Image: Brijesh Patel
July 13 2010
The other day a friend sent me a still from Easy Rider, which showed Peter Fonda with his nose applied to the surface of a small mirror. It came with the somewhat provocative message: “What’s the connection to Mr Foulkes?”
As it happens, it was not an allusion to a fascination with reflective surfaces; instead the link could be found poking out from underneath Mr Fonda’s cuff – a brown-bezelled pre-crown guard Rolex GMT, a watch of which I am inordinately fond. If you want a reference number, it was probably an early 1675, but the resolution of the picture was not such that I could make an absolutely positive statement that it wasn’t a 6542.
Of course this now means that I can attach a movie-star name to one of my favourite Rolexes. There is already the “Steve McQueen” orange-hand Explorer, the immortal “Paul Newman” Daytona, while I think there is a small community of watch-spotters who know a certain steel and gold GMT as a “Clint Eastwood”.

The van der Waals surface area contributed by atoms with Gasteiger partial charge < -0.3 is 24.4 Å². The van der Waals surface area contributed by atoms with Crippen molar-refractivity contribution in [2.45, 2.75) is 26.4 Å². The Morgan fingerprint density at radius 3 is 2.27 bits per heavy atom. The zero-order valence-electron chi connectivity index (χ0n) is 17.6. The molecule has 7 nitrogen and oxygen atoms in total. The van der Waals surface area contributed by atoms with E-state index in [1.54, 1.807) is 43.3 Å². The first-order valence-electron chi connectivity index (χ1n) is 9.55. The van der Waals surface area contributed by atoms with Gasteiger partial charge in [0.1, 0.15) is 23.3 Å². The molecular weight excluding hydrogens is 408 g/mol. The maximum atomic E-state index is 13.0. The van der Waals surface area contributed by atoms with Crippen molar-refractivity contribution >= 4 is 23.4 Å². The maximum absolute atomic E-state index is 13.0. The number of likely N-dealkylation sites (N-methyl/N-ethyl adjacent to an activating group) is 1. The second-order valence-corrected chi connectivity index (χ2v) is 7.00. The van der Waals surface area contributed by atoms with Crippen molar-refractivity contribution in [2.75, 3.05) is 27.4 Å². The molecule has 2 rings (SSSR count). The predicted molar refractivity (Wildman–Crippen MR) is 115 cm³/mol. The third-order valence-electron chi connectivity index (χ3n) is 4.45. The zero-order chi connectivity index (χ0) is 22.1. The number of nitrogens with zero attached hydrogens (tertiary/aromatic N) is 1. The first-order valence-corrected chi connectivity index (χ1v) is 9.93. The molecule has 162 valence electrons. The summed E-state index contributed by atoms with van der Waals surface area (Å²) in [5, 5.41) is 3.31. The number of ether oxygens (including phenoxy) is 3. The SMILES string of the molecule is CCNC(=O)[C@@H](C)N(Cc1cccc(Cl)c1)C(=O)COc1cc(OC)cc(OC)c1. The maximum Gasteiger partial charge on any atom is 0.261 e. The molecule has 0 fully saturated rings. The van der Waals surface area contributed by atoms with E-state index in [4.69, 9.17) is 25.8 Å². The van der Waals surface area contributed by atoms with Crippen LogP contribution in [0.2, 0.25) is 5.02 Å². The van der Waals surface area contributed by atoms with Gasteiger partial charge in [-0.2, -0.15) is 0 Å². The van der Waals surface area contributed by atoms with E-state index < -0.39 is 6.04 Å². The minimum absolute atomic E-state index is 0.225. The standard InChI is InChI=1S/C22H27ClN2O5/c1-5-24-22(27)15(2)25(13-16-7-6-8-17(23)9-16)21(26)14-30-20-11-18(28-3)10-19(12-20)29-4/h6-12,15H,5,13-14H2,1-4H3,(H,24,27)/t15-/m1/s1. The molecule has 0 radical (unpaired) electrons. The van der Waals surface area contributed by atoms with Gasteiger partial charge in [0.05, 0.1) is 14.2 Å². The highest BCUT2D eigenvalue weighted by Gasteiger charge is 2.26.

And now, at last, we have the Peter Fonda. It was a great discovery and it got me thinking: at about the same time that Hollywood was making Easy Rider, the British film industry was making… yes… Carry On films. In the interests of horological research, I now plan to watch, frame by frame if necessary, the entire Carry On oeuvre in the hope of matching some more actors and watches (the long winter evenings will just fly by).
After all, if McQueen, Newman, Eastwood and now Fonda have achieved immortality through eponymous timepieces, I see no reason why the same cannot be done for Eric Sykes, Sid James and Kenneth Williams.